We all want to land our dream job. However, a dream job has different meaning to different people -it can be something we are passionate about, or something that reflects our values and priorities. While for some people a dream job means earning a high income, others dream of following their childhood passions. Gone is the desire to work for one employer for 40 years keeping the same 9-5 routine. Millennials are seeking a new empowered way to live their lives and here we ask is there such a thing as a ‘dream’ job?
Do you need to know what is your dream job?
Many young people say that they haven’t figured out the career path they want to pursue, let alone their dream job. If you don’t know what your dream job is, don’t worry – although often expected, it’s presumptuous to assume that a young person who has just left school, started college or recently graduated will know what career they want to follow. Even if young people know what they want to do, very often they end up changing their mind – the number of people who settle on a college degree, and work with that degree for the rest of their lives is declining.
Also, it’s not very likely that the first job you land will be the one you’ve been dreaming of. It may take a while before you find something that you truly like – the average age at which adults find the job they’ve been dreaming of is 33, so don’t get panicky if you haven’t found one yet.
What is millennials dream job?
When asked about their dream job, many millennials say that one day they would like to move to part-time working or land a flexible job. More and more millennials look at their perfect job from a different angle – what they are really after is work-life balance and living their best life. What now matters more than ever is how well the work can fit into their life, and not the other way around.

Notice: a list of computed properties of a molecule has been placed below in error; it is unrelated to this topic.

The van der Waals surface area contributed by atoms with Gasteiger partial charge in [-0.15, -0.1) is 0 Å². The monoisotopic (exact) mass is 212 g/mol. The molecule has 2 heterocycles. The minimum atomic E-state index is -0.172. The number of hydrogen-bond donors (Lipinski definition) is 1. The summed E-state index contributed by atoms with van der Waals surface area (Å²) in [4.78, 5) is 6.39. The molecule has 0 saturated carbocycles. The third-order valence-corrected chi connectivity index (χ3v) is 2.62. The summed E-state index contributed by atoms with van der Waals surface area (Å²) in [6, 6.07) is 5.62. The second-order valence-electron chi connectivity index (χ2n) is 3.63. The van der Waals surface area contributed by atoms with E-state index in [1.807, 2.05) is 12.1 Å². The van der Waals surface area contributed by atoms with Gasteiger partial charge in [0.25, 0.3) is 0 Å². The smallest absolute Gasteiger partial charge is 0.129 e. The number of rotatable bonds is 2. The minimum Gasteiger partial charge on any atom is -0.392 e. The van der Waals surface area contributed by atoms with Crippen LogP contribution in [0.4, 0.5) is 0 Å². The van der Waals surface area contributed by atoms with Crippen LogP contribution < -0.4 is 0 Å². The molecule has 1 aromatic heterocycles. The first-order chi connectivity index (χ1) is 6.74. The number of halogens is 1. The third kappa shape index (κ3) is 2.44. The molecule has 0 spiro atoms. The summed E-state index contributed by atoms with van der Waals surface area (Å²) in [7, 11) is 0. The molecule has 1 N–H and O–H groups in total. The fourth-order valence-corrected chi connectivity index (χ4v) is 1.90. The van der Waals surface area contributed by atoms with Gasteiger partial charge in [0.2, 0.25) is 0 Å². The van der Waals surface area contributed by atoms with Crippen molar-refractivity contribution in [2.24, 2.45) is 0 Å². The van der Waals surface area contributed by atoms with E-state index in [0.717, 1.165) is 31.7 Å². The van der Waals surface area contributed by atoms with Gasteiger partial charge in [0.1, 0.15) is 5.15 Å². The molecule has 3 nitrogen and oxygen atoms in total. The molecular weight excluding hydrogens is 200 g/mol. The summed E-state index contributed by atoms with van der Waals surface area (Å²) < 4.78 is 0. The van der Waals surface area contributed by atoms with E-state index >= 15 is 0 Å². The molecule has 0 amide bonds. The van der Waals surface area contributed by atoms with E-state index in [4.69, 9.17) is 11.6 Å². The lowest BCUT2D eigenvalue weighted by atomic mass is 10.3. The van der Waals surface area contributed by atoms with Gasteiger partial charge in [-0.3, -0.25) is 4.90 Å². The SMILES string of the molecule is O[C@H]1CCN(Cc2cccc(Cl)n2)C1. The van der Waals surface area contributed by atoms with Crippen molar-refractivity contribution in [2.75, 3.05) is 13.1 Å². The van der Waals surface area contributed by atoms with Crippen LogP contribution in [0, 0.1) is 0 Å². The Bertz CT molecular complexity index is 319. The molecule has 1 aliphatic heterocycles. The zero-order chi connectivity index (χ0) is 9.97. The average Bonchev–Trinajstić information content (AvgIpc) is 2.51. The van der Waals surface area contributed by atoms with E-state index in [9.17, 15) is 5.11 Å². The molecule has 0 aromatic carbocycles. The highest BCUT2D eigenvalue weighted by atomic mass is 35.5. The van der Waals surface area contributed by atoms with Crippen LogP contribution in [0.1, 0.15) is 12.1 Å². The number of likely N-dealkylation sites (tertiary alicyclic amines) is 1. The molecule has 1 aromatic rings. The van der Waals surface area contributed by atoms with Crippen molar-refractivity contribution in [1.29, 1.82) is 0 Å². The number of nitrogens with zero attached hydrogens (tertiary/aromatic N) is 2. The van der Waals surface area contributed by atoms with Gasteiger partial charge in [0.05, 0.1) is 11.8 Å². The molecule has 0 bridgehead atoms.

How to figure out what’s next for you?
When figuring out your dream job, you shouldn’t idealize it, no job is perfect. Moreover, your perception of the ideal job can change many times throughout your career. If you have been asking yourself ‘What career is right for me?’, here are some tips that will help you identify your dream job:
Expose yourself to new experiences - A good way of finding what you really like is by exposing yourself to different business models and jobs. While job hopping isn’t perceived as a good thing, it’s actually sensible to try out different jobs in your twenties – you will find out what you like and what you don’t like.
Evaluate your past experiences - It will help you define your feelings about previous jobs. Follow your preferences by searching for similar or different characteristics in your future workplace.
Talk to other people and find out what a dream job means to them - If you are unsure what certain roles entail and whether it would be a good fit for you, have a chat with your friends who work in a similar role. Having said that, you shouldn’t limit yourself to people who you know, instead talk to strangers and have a look at their job descriptions on LinkedIn.
Focus on the culture and environment - It’s tough to know whether a certain job will be perfect for you if you don’t know your preferences. Ask yourself a couple of questions to better understand your preferences: are you a team player or do you thrive when working on your own; do you want to hang out with your colleagues after work or you don’t want your work and private life to overlap etc.
People first, jobs second - Never underestimate the power of your connections and networks. Before applying for a job that seems to be a great fit, it would make sense to get to know your recruiter and have a chat with them about your preferences. Maybe they are recruiting for other jobs that would be a better fit for you or they could advise you on what’s next in your career?
Landing your dream job is not easy and requires trying diverse things and keeping your options open. Having said that, the meaning of a dream job is constantly evolving, with Millennials taking it to a whole new level by viewing it rather as an integrated whole – pursuing personal fulfilment and not solely job satisfaction.
Are we about to start a new era where work-life balance is finally becoming an inherent part of our lives?